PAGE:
Funnily, if VPR and F9 would only behave the same as Render Status Window in the default sRGB setup, this issue would be non-existant, as Render Status renders pretty good colours then. (> attachement)
hmmm... that's interesting. Just in case, you can match VPR and ImageViewer results in RenderStatus by placing the to_Monitor LUT first in the chain instead - before the sRGB conversion. So if you ask me, I'd say RenderStatus is the window in MAC providing the correct display.



This was really interesting, thank you so much again for offering your knowledge, time and patience!
Glad to help a bit!


--- o ---



I'd just be happy if we could get the CS presets to properly handle picked and light colors again. Obviously, those issues you two have discussed also need priority fixes, don't get me wrong. I just worry that if the case can't be adequately made for fixing the CS presets, the chances of the others getting fixed seems even lower.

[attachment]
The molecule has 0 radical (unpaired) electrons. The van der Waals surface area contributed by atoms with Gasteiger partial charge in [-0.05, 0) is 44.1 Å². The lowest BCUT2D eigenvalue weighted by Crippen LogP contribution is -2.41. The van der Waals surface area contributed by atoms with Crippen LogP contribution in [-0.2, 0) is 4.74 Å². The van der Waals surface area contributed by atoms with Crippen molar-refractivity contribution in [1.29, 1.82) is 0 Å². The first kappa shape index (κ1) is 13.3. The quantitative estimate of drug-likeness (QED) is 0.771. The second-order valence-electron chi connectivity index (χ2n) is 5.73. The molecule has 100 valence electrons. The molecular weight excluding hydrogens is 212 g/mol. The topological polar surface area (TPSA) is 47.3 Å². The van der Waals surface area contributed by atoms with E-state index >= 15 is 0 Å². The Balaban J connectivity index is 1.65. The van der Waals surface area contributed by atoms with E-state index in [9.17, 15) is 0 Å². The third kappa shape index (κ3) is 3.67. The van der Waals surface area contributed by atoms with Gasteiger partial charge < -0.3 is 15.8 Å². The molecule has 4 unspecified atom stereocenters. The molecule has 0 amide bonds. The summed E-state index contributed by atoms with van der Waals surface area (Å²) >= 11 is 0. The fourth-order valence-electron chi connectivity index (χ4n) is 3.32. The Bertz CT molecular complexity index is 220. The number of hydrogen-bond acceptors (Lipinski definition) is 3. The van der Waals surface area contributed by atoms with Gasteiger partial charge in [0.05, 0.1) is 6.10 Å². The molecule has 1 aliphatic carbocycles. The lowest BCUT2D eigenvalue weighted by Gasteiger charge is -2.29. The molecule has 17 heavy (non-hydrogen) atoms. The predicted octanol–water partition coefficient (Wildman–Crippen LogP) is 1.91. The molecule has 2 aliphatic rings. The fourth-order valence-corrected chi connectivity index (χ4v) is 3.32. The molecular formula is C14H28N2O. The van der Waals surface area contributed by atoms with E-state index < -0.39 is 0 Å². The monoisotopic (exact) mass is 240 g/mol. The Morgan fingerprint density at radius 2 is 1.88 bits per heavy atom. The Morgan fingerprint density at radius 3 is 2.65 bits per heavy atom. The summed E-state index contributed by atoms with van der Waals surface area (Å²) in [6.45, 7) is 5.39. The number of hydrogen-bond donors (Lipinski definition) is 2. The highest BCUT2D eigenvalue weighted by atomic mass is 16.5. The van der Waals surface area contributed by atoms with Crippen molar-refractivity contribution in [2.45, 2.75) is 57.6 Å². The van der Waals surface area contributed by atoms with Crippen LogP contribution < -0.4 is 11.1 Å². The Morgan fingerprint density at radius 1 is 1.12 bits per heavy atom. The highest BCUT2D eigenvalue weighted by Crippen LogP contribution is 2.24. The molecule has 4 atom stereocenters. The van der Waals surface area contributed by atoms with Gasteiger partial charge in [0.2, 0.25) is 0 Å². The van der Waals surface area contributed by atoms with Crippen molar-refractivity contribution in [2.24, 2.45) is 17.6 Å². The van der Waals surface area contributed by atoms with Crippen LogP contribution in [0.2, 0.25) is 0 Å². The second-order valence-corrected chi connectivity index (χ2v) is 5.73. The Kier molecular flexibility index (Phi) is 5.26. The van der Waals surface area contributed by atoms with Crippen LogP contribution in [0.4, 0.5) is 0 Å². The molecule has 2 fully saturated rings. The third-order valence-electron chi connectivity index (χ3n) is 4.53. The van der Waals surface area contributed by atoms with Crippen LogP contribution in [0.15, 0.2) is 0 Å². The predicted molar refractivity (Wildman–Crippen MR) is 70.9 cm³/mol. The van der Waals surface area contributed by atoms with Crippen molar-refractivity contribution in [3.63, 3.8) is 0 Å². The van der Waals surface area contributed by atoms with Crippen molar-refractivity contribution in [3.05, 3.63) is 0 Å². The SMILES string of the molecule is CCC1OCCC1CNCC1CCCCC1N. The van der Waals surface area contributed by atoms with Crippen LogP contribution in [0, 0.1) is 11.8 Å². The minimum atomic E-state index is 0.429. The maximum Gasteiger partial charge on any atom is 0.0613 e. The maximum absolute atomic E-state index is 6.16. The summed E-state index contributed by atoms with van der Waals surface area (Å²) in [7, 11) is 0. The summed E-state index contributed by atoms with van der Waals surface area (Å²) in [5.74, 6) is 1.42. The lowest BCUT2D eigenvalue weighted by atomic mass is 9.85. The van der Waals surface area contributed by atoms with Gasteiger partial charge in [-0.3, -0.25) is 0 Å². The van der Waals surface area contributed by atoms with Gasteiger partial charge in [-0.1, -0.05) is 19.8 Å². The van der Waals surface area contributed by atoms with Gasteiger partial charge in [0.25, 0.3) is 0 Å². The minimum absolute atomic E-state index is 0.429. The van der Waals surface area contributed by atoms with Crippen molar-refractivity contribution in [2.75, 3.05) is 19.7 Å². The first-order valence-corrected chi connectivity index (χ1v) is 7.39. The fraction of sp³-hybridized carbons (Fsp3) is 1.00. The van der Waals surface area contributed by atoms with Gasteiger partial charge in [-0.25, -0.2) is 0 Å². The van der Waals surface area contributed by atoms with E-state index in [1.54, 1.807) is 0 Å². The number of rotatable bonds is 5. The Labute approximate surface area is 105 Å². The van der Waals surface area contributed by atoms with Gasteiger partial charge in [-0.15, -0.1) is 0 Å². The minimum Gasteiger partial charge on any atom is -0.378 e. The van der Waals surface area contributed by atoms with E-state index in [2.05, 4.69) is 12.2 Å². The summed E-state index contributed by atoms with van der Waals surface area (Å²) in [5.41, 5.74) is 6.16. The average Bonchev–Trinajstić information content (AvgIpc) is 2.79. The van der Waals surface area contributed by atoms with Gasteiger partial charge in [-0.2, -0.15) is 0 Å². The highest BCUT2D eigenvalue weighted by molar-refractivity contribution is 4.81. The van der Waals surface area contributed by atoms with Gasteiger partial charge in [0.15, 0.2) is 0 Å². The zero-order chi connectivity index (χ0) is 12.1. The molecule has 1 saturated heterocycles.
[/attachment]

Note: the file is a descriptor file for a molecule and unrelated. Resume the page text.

I agree, having multiple inconsistent displays in MAC is clearly a bug. Well, v2018 sRGB preset is clearly a bug too. In case they are planning to implement OCIO, just hope they don't copy what other 3D packages are doing, which is commonly incomplete or limited, or in other cases even incorrect.



Gerardo

rsfd
07-03-2018, 09:43 AM
Hello Gerardo,

apologies for this very late reply, I’ve had (and still have) some troubles here which clamped (and clamp) me completely…


…Well, here in PC, any wide gamut monitor displays also oversaturated results with any software not able to proofing colors to monitor. …
Oh, I see, this is new to me.


…So if your friend works with the default sRGB setups having a wide gamut monitor and he's displaying correct colors, then either his monitor is conforming (at hardware or at OS level) to sRGB standard by limiting its original gamut, or is using some kind of window color-proofing app (which would imply an external CM system). I have the idea it's the former.
I believe you’re right on this one.


…If I remember well, there was an app for a free CM Linux system (think it was called CompICC) able to color manage portions of the screen or apps' windows. It was designed precisely for wide gamut monitors. So you could select any unaware-CM app window and color manage it externally. Maybe it might be something similar for MAC.